Updated: May 24, 2020
The night is dark and windy as large swells consume the Pacific Ocean. Not too much is expected to happen on the rough seas as the weather continues to worsen.
The beginning of my 12 hour shift is forecast to be an uneventful night. I have a supply of rented movies and snacks to help pass the time. The phone rings at the United States Coast Guard Command Center, “My son went fishing yesterday afternoon with his friends. He hasn’t returned home or called to check in, I’m extremely worried”.
The fear in this father’s voice was undeniable. I gather all information possible from the distressed parents as they attempt to recall the last known location of their precious teenage son. My emotions are concealed as I mentally compare this young man to the age of my own children. Night has fallen and so has the temperature of the sea. There is an unlikely chance of finding survivors in an overwhelming sea of contretemps.
The water current, the temperatures, and the fierce winds are relentless on any surviving vessel in its path. I prepare my team, including the flight crew for their mission. The USCG Flight crew ensures all aircraft have been inspected, gassed and logged. The USCG Rescue swimmers are dressed in their wet suits. Warrior vests are stocked and in place as time is crucial. Night vision gear is inspected and packed as darkness falls over the ocean. The pressure is intense as we race to any living survivors.
As the MH-60 Jayhawk flies over the dark fierce ocean, visibility is nearly impossible. The frigid winds pierce all exposed skin on our bodies. Rising seas and large swells conceal any obstacles which lay beneath. My fear is dismissed as my focus is on the young men lost at sea. SAR (Search And Rescue) efforts continue through the night. The seas are larger than any one human can ever fathom. Finding a vessel much less a survivor in these conditions requires the efforts of an entire watch team. Hypothermia will set it soon, if it hasn't already, we must hurry.
Calculating all variables including fierce wind, direction of the current, and speed of the current provides a general idea of where the vessel and/or survivors may be located. Forty-five agonizing moments later, we see a possibility of a vessel. We carefully approach the unknown object, not to cause further disturbance or more waves. We confirm the missing vessel as well as the young men who are holding on to it for dear life.
The hoist is prepared and I am secured to the cables. The growling ocean is untamed and relentless. I communicate with the pilot as I am lowered into the undomesticated waters. I focus on the young men beneath me. Fatigue is apparent as I approach the distressed young men. The look on their faces, a look of panic is deleted as the young men are elated to escape the provoked sea.
One by one, three young men are safely escorted into the MH-60 Jayhawk. Scared, cold, dehydrated, and thankful to be alive, all three young men receive medical treatment onboard. IV’s are placed as we wrap the young men in dry blankets, relieving the hypothermia and shock they have experienced. I brief the USCG Command Center on the status of another successful mission. We deliver the young men to the hospital for further medical assistance.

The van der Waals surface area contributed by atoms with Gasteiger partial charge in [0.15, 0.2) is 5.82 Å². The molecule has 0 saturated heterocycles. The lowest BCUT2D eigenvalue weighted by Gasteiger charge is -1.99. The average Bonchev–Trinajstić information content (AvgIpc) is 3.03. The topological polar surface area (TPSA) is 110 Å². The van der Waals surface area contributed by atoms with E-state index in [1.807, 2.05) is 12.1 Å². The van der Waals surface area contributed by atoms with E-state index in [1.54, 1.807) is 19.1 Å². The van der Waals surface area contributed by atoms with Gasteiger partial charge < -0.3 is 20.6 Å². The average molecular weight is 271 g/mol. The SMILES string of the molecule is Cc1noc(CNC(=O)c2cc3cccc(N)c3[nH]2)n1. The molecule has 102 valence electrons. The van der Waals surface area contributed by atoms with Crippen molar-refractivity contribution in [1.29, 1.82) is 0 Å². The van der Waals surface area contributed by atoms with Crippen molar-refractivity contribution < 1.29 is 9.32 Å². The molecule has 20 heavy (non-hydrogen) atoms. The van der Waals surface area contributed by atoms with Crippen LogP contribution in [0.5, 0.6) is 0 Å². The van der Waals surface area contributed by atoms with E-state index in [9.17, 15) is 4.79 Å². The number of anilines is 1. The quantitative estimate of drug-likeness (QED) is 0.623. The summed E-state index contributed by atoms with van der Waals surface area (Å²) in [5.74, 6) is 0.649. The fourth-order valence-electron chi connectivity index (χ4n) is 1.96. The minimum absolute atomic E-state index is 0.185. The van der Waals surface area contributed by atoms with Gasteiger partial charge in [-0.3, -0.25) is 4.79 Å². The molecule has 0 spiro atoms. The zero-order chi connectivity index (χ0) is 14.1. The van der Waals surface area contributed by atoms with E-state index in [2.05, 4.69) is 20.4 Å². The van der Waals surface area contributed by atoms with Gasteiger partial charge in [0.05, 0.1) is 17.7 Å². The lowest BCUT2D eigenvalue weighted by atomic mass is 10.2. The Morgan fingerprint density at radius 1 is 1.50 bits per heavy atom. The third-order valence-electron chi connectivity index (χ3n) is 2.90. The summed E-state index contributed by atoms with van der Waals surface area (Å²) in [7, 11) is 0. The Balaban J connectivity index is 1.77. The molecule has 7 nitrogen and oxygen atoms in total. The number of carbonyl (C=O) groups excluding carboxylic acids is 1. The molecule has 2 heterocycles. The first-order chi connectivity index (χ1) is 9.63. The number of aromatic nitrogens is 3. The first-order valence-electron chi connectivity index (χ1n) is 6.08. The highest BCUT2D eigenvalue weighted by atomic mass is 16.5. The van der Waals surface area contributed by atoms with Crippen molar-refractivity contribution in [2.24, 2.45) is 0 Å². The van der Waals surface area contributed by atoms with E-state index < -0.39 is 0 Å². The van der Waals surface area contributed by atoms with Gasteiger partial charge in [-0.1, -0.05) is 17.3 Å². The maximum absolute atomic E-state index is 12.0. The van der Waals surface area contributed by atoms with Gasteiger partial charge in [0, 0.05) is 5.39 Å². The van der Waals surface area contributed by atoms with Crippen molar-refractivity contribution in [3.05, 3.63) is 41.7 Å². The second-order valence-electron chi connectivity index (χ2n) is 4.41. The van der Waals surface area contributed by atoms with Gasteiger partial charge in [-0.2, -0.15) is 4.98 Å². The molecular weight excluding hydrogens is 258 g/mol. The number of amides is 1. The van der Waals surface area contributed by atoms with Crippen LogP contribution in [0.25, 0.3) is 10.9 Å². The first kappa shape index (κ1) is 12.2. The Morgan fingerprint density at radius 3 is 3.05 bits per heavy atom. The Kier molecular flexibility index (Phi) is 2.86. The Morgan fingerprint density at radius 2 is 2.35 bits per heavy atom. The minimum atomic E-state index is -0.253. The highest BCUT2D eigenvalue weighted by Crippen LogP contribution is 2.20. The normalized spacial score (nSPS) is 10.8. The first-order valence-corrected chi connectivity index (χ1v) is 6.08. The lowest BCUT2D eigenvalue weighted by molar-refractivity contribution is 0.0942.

I return to the USCG Command Center to continue my watch. I document all necessary reports needed for this mission. As I try to free my mind from this horrific event, one that hit close to home, I receive a phone call from the previously panicked father. He thanks the entire United States Coast Guard for the safe return and life saving efforts we took to save his son. His gratitude is unparalleled. His tears are tears of joy, tears of relief, tears of comfort.
I cannot imagine the fear this father felt. What if my own son was lost at sea? I must call home.
I call home to ensure the safety of my family. My wife answers and I am calmed by the sound of her voice. She confirms the safety of our children and a hot meal waiting for my return. I can’t seem to convey the feelings I have felt through this mission as the moment is still fresh. I clutched these young lives in my arms, guaranteeing their safety. I spoke to the father hearing his words of anxiety. I felt his relief as I delivered the words, “we found him”.
My watch has ended and I return to the comfort of home. I am scheduled for another 12 hour watch in 12 hours. I attempt to shed today's events in an effort to rest. I dream of the father's voice, the faces of the young men as I approached them, I feel the pain and anxiety they felt deep within my dreams. I wake with consistency unable to shake today's mission. I eventually wake, rested enough to make today a reality. I hug my children, call my parents and kiss my wife goodbye as I leave for work. Today is a new day. Today I will be the best I can be serving as part of the United States Coast Guard.
The United States Coast Guard is more than saving lives at sea. The United States Coast Guard also protects our borders from immigrants and our country from drugs as well as patrolling our waters for illegal activity. The USCG has allowed me to meet lifetime friends that I will consider a part of my family forever. Semper Paratus!
From Aztec Shore to Arctic Zone,
To Europe and Far East,
The Flag is carried by our ships
In times of war and peace;
And never have we struck it yet,
In spite of foemen's might,
Who cheered our crews and cheered again
for showing how to fight.
So here's the Coast Guard marching song,
We sing on land or sea.
Through surf and storm and howling gale,
High shall our purpose be.
"Semper Paratus" is our guide,
Our fame, our glory too.
To fight to save or fight and die,
Aye! Coast Guard, we are for you!
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